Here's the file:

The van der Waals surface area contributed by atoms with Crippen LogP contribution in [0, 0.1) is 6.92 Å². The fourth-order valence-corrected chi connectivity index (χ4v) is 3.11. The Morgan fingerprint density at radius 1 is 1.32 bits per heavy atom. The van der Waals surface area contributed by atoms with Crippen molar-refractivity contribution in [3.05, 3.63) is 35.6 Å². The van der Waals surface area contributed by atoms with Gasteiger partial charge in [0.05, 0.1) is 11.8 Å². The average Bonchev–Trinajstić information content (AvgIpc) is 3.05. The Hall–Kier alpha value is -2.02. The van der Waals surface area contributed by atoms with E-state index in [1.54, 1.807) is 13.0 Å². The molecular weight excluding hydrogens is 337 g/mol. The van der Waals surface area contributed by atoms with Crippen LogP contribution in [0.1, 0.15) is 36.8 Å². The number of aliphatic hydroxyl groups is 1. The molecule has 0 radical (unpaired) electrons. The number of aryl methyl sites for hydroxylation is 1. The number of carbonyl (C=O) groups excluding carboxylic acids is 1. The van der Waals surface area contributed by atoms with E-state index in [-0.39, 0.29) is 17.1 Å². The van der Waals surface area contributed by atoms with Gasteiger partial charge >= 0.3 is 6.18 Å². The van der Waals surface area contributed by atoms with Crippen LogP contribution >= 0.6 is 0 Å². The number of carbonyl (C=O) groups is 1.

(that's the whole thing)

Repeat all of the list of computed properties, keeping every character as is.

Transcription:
The van der Waals surface area contributed by atoms with Crippen LogP contribution in [0, 0.1) is 6.92 Å². The fourth-order valence-corrected chi connectivity index (χ4v) is 3.11. The Morgan fingerprint density at radius 1 is 1.32 bits per heavy atom. The van der Waals surface area contributed by atoms with Crippen molar-refractivity contribution in [3.05, 3.63) is 35.6 Å². The van der Waals surface area contributed by atoms with Gasteiger partial charge in [0.05, 0.1) is 11.8 Å². The average Bonchev–Trinajstić information content (AvgIpc) is 3.05. The Hall–Kier alpha value is -2.02. The van der Waals surface area contributed by atoms with E-state index in [1.54, 1.807) is 13.0 Å². The molecular weight excluding hydrogens is 337 g/mol. The van der Waals surface area contributed by atoms with Crippen LogP contribution in [0.1, 0.15) is 36.8 Å². The number of aliphatic hydroxyl groups is 1. The molecule has 0 radical (unpaired) electrons. The number of aryl methyl sites for hydroxylation is 1. The number of carbonyl (C=O) groups excluding carboxylic acids is 1. The van der Waals surface area contributed by atoms with E-state index in [-0.39, 0.29) is 17.1 Å². The van der Waals surface area contributed by atoms with Gasteiger partial charge >= 0.3 is 6.18 Å². The van der Waals surface area contributed by atoms with Crippen LogP contribution >= 0.6 is 0 Å². The number of carbonyl (C=O) groups is 1.